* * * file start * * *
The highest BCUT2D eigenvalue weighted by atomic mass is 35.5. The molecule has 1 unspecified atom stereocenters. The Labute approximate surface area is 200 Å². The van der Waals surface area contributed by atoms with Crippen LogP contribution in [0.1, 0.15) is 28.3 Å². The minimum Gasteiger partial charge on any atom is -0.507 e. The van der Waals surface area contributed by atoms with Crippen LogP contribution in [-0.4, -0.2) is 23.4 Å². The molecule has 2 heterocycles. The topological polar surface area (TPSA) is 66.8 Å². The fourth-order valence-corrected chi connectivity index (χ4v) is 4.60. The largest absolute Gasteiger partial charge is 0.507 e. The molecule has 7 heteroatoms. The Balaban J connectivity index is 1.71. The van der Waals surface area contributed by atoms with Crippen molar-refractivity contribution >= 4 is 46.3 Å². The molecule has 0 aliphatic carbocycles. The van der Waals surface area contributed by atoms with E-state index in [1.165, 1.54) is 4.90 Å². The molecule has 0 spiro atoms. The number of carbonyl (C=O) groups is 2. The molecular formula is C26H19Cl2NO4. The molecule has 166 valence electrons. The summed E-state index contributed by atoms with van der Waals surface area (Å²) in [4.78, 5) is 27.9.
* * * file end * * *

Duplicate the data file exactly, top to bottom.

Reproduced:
The highest BCUT2D eigenvalue weighted by atomic mass is 35.5. The molecule has 1 unspecified atom stereocenters. The Labute approximate surface area is 200 Å². The van der Waals surface area contributed by atoms with Crippen LogP contribution in [0.1, 0.15) is 28.3 Å². The minimum Gasteiger partial charge on any atom is -0.507 e. The van der Waals surface area contributed by atoms with Crippen LogP contribution in [-0.4, -0.2) is 23.4 Å². The molecule has 2 heterocycles. The topological polar surface area (TPSA) is 66.8 Å². The fourth-order valence-corrected chi connectivity index (χ4v) is 4.60. The largest absolute Gasteiger partial charge is 0.507 e. The molecule has 7 heteroatoms. The Balaban J connectivity index is 1.71. The van der Waals surface area contributed by atoms with Crippen molar-refractivity contribution >= 4 is 46.3 Å². The molecule has 0 aliphatic carbocycles. The van der Waals surface area contributed by atoms with E-state index in [1.165, 1.54) is 4.90 Å². The molecule has 0 spiro atoms. The number of carbonyl (C=O) groups is 2. The molecular formula is C26H19Cl2NO4. The molecule has 166 valence electrons. The summed E-state index contributed by atoms with van der Waals surface area (Å²) in [4.78, 5) is 27.9.